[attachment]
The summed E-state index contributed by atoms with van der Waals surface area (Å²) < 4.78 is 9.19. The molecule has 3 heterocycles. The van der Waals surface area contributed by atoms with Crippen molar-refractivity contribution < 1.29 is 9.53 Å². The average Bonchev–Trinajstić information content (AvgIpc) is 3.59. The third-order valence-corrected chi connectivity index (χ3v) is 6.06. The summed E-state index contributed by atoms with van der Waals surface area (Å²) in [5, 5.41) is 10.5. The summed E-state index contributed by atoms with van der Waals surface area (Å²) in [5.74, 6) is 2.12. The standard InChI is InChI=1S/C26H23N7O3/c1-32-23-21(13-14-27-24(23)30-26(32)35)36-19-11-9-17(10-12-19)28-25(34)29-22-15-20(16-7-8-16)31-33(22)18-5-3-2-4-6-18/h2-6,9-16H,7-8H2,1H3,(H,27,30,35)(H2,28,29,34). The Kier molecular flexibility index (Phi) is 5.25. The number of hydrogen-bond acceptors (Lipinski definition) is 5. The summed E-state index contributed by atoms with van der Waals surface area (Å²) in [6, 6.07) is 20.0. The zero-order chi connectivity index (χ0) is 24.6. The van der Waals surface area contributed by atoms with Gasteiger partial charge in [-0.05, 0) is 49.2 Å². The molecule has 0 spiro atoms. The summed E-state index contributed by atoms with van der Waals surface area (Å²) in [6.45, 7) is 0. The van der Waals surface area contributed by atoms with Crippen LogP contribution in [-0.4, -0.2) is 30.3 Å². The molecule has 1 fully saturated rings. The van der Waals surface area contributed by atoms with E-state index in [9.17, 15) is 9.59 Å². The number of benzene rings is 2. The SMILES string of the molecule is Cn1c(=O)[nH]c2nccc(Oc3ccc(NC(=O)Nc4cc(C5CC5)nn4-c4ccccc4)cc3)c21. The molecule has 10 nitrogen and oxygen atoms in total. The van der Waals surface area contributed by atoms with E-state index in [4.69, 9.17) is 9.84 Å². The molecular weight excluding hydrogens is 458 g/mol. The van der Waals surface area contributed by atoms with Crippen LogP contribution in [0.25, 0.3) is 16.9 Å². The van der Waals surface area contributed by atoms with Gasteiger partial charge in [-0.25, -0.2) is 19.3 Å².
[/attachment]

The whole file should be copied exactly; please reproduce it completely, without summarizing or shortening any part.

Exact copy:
The summed E-state index contributed by atoms with van der Waals surface area (Å²) < 4.78 is 9.19. The molecule has 3 heterocycles. The van der Waals surface area contributed by atoms with Crippen molar-refractivity contribution < 1.29 is 9.53 Å². The average Bonchev–Trinajstić information content (AvgIpc) is 3.59. The third-order valence-corrected chi connectivity index (χ3v) is 6.06. The summed E-state index contributed by atoms with van der Waals surface area (Å²) in [5, 5.41) is 10.5. The summed E-state index contributed by atoms with van der Waals surface area (Å²) in [5.74, 6) is 2.12. The standard InChI is InChI=1S/C26H23N7O3/c1-32-23-21(13-14-27-24(23)30-26(32)35)36-19-11-9-17(10-12-19)28-25(34)29-22-15-20(16-7-8-16)31-33(22)18-5-3-2-4-6-18/h2-6,9-16H,7-8H2,1H3,(H,27,30,35)(H2,28,29,34). The Kier molecular flexibility index (Phi) is 5.25. The number of hydrogen-bond acceptors (Lipinski definition) is 5. The summed E-state index contributed by atoms with van der Waals surface area (Å²) in [6, 6.07) is 20.0. The zero-order chi connectivity index (χ0) is 24.6. The van der Waals surface area contributed by atoms with Gasteiger partial charge in [-0.05, 0) is 49.2 Å². The molecule has 0 spiro atoms. The summed E-state index contributed by atoms with van der Waals surface area (Å²) in [6.45, 7) is 0. The van der Waals surface area contributed by atoms with Crippen LogP contribution in [-0.4, -0.2) is 30.3 Å². The molecule has 1 fully saturated rings. The van der Waals surface area contributed by atoms with E-state index in [9.17, 15) is 9.59 Å². The number of benzene rings is 2. The SMILES string of the molecule is Cn1c(=O)[nH]c2nccc(Oc3ccc(NC(=O)Nc4cc(C5CC5)nn4-c4ccccc4)cc3)c21. The molecule has 10 nitrogen and oxygen atoms in total. The van der Waals surface area contributed by atoms with E-state index in [4.69, 9.17) is 9.84 Å². The molecular weight excluding hydrogens is 458 g/mol. The van der Waals surface area contributed by atoms with Crippen LogP contribution in [0.25, 0.3) is 16.9 Å². The van der Waals surface area contributed by atoms with Gasteiger partial charge in [-0.25, -0.2) is 19.3 Å².